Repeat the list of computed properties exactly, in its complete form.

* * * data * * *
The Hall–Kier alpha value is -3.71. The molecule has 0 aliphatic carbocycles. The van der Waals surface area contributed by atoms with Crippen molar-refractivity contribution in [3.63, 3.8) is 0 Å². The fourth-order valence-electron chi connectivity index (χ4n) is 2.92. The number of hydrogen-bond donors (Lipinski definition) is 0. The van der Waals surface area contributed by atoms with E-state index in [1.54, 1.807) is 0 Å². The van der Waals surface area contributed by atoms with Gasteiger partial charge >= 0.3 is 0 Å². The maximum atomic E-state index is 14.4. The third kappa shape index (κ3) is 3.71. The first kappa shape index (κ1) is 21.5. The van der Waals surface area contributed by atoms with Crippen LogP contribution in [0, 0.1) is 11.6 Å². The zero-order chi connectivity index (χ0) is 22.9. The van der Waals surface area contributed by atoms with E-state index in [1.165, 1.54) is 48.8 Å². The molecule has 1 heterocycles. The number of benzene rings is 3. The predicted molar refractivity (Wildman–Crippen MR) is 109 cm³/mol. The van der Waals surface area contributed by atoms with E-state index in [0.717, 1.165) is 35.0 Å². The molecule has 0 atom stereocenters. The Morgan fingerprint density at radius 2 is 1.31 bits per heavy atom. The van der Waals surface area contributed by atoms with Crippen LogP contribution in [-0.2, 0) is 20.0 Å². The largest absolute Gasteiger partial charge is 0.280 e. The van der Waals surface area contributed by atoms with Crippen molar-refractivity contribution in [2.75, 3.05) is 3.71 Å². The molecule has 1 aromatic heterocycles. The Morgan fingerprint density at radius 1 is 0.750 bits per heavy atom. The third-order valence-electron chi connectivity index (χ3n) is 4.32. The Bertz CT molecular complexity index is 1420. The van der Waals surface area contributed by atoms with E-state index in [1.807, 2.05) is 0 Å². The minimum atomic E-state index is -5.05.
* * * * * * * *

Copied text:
The Hall–Kier alpha value is -3.71. The molecule has 0 aliphatic carbocycles. The van der Waals surface area contributed by atoms with Crippen molar-refractivity contribution in [3.63, 3.8) is 0 Å². The fourth-order valence-electron chi connectivity index (χ4n) is 2.92. The number of hydrogen-bond donors (Lipinski definition) is 0. The van der Waals surface area contributed by atoms with E-state index in [1.54, 1.807) is 0 Å². The van der Waals surface area contributed by atoms with Gasteiger partial charge >= 0.3 is 0 Å². The maximum atomic E-state index is 14.4. The third kappa shape index (κ3) is 3.71. The first kappa shape index (κ1) is 21.5. The van der Waals surface area contributed by atoms with Crippen LogP contribution in [0, 0.1) is 11.6 Å². The zero-order chi connectivity index (χ0) is 22.9. The van der Waals surface area contributed by atoms with E-state index in [1.165, 1.54) is 48.8 Å². The molecule has 1 heterocycles. The number of benzene rings is 3. The predicted molar refractivity (Wildman–Crippen MR) is 109 cm³/mol. The van der Waals surface area contributed by atoms with E-state index in [0.717, 1.165) is 35.0 Å². The molecule has 0 atom stereocenters. The Morgan fingerprint density at radius 2 is 1.31 bits per heavy atom. The van der Waals surface area contributed by atoms with Crippen LogP contribution in [-0.2, 0) is 20.0 Å². The largest absolute Gasteiger partial charge is 0.280 e. The van der Waals surface area contributed by atoms with Crippen molar-refractivity contribution in [2.75, 3.05) is 3.71 Å². The molecule has 1 aromatic heterocycles. The Morgan fingerprint density at radius 1 is 0.750 bits per heavy atom. The third-order valence-electron chi connectivity index (χ3n) is 4.32. The Bertz CT molecular complexity index is 1420. The van der Waals surface area contributed by atoms with E-state index in [1.807, 2.05) is 0 Å². The minimum atomic E-state index is -5.05.